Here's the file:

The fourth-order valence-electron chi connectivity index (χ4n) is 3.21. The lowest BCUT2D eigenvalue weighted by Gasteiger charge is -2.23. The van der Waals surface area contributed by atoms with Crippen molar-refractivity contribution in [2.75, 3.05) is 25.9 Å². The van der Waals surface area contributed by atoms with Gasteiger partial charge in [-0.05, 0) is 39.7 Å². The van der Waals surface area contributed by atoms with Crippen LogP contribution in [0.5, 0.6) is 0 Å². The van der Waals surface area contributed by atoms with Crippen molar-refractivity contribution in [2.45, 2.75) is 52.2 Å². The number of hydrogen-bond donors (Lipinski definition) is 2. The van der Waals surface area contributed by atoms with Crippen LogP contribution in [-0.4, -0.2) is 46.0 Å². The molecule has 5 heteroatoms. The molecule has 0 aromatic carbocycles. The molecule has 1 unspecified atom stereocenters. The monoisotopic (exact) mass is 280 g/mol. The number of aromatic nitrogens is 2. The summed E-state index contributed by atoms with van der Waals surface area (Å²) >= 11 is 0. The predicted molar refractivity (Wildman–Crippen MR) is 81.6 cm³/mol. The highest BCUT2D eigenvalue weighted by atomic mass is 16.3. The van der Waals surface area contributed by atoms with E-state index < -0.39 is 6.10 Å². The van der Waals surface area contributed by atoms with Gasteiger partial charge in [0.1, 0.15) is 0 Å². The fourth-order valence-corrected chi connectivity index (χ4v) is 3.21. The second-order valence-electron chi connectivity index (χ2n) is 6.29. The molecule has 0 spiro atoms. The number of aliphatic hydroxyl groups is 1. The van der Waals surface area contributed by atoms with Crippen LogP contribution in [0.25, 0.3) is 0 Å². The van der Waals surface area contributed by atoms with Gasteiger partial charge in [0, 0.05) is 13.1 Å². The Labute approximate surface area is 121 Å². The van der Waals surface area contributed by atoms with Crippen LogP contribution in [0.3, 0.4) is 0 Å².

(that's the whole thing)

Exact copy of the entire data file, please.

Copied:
The fourth-order valence-electron chi connectivity index (χ4n) is 3.21. The lowest BCUT2D eigenvalue weighted by Gasteiger charge is -2.23. The van der Waals surface area contributed by atoms with Crippen molar-refractivity contribution in [2.75, 3.05) is 25.9 Å². The van der Waals surface area contributed by atoms with Gasteiger partial charge in [-0.05, 0) is 39.7 Å². The van der Waals surface area contributed by atoms with Crippen LogP contribution in [0.5, 0.6) is 0 Å². The van der Waals surface area contributed by atoms with Crippen molar-refractivity contribution in [2.45, 2.75) is 52.2 Å². The number of hydrogen-bond donors (Lipinski definition) is 2. The van der Waals surface area contributed by atoms with Crippen LogP contribution in [-0.4, -0.2) is 46.0 Å². The molecule has 5 heteroatoms. The molecule has 0 aromatic carbocycles. The molecule has 1 unspecified atom stereocenters. The monoisotopic (exact) mass is 280 g/mol. The number of aromatic nitrogens is 2. The summed E-state index contributed by atoms with van der Waals surface area (Å²) >= 11 is 0. The predicted molar refractivity (Wildman–Crippen MR) is 81.6 cm³/mol. The highest BCUT2D eigenvalue weighted by atomic mass is 16.3. The van der Waals surface area contributed by atoms with E-state index < -0.39 is 6.10 Å². The van der Waals surface area contributed by atoms with Gasteiger partial charge in [0.1, 0.15) is 0 Å². The fourth-order valence-corrected chi connectivity index (χ4v) is 3.21. The second-order valence-electron chi connectivity index (χ2n) is 6.29. The molecule has 0 spiro atoms. The number of aliphatic hydroxyl groups is 1. The van der Waals surface area contributed by atoms with Crippen LogP contribution in [0.25, 0.3) is 0 Å². The van der Waals surface area contributed by atoms with Gasteiger partial charge in [0, 0.05) is 13.1 Å². The Labute approximate surface area is 121 Å². The van der Waals surface area contributed by atoms with Crippen LogP contribution in [0.3, 0.4) is 0 Å².